The Power of Words in Building Your Child’s Self-Esteem
Every day, our kids face consistent pressure from to look and act in particular ways that aren’t always consistent with their character or values. These pressures can come from family members close in age, friends, and through the media. Though you can’t remove these pressures, you can instill confidence and high self-esteem into your children.
Starting with Affirmations
Affirmations have helped thousands of people make significant changes in their lives. The purpose of affirmations is to get the mind to express its desired change and for our actions embrace those beliefs and act as if we have achieved the goal.
“Affirmations can be a powerful tool to help you change your mood, state of mind, and manifest the change you desire in your life. But they work best if you can first identify the unwholesome belief that is opposing them,” said Ronald Alexander, Ph.D. of The Wise Open Mind.
When you first start saying affirmations, you may find difficulty believing them to be true. One of the first thing you have to help your child do is to identify and remove any unwholesome thinking about themselves that will hinder their focus. Those thoughts have to be replaced with how they will make the change.
For example, if your child’s affirmation is, “I will lose five pounds in 30 days,” they may not achieve it because the goal is vague. They have no direction. A better affirmation would be, “I will lose five pounds in 30 days eating whole foods and exercising three times per week.” See the difference. You have removed a potential stumbling block by telling them how they will lose the weight instead of leaving it up to chance. When your child’s affirmations are vague, doubt can creep in.
Alexander warns, “If an unwholesome belief is deeply rooted in our unconscious mind then it has the ability to override a positive affirmation even if we aren’t aware of it. This is why for many people affirmations don’t seem to work as their afflicted thought patterns are so strong that it knocks out the effect of the positive statement.
Have your child work on an affirmation. Get creative with it using. Write it on construction page with markers, cut out letters, and anything you can think of. Use images to illustrate what the end goal looks like. Then for the next 30 days, practice going over it with your child every morning and evening. Have your child write it down on a small slip of paper to carry in a purse, backpack, or wallet for easy review throughout the day.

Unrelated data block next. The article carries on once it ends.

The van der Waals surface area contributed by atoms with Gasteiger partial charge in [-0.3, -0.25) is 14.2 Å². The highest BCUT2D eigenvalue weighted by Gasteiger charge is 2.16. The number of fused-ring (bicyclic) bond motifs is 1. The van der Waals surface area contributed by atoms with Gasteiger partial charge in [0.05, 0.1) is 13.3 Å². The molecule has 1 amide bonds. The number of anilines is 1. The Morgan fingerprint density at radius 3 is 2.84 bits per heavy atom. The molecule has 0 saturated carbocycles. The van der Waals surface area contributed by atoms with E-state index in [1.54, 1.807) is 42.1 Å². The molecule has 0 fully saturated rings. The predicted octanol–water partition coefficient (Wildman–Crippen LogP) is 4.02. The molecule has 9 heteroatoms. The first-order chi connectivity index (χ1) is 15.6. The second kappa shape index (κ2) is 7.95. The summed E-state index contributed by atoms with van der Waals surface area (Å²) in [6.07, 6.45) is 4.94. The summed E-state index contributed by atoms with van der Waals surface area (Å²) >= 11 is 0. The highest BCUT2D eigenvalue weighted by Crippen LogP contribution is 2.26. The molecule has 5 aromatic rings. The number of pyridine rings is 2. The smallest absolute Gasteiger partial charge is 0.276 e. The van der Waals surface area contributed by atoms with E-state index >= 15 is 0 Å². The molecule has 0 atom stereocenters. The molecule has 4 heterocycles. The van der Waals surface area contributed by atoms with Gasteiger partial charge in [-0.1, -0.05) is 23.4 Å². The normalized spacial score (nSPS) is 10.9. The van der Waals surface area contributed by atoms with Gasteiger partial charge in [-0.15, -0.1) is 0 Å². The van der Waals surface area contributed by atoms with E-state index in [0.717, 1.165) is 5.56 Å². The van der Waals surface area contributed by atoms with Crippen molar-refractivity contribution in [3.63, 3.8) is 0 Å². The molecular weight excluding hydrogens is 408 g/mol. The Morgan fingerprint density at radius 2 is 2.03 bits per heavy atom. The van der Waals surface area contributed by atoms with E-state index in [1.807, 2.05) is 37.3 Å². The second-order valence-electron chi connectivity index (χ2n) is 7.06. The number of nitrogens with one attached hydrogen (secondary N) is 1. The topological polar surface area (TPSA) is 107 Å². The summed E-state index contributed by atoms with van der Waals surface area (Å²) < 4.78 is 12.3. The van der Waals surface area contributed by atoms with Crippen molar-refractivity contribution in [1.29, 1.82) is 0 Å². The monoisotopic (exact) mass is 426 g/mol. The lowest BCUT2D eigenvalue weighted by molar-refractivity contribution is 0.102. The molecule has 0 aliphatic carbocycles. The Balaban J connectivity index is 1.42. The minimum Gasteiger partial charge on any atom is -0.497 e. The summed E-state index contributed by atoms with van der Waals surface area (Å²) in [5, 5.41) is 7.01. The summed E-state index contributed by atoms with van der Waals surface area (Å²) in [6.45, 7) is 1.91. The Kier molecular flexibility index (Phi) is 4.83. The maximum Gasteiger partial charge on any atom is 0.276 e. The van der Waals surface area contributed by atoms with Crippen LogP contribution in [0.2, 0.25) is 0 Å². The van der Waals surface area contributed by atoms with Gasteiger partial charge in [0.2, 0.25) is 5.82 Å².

Use a Journal with Prompts.
Another great exercise is to use journaling with writing prompts to help reinforce self-esteem. Each afternoon, your child can write one of the following questions on top of the page, answer the question, and discuss with you if they choose to do so. These questions are designed to help your child to inventory him or herself to understand their own great qualities.
- What is the best compliment you’ve ever received?
- How do your parents encourage you to be more confident?
- Write about a unique quality you have that makes you special.
- When you’re feeling confident, what emotions do you experience?
- Write about a person you admire. What qualities do you have in common with this person?
- What does it feel like when someone recognizes something you worked hard to do?
- Name three qualities you love about yourself.
- How do you think other people see you?
- What is self-esteem?
- Why is it important to have high self-esteem?
- How do you know when you’ve succeeded at something?
- What kinds of things hurt self esteem? How can you discourage these activities?
- What is your greatest strength?
- What do you see when you look in the mirror?
- What does it mean to have confidence?
- How do you think confidence relates to happiness?
- Write about your favorite physical feature.
- Write about your favorite intellectual quality.
- When you want to feel more confident, what do you do?
- What is your biggest goal? How will you achieve it?
Practice makes perfect.
Ensure your affirmations fit your child’s personal needs and goals. These exercises will challenge your child, but if done right, begin to show them that they have the confidence within to feel good about themselves.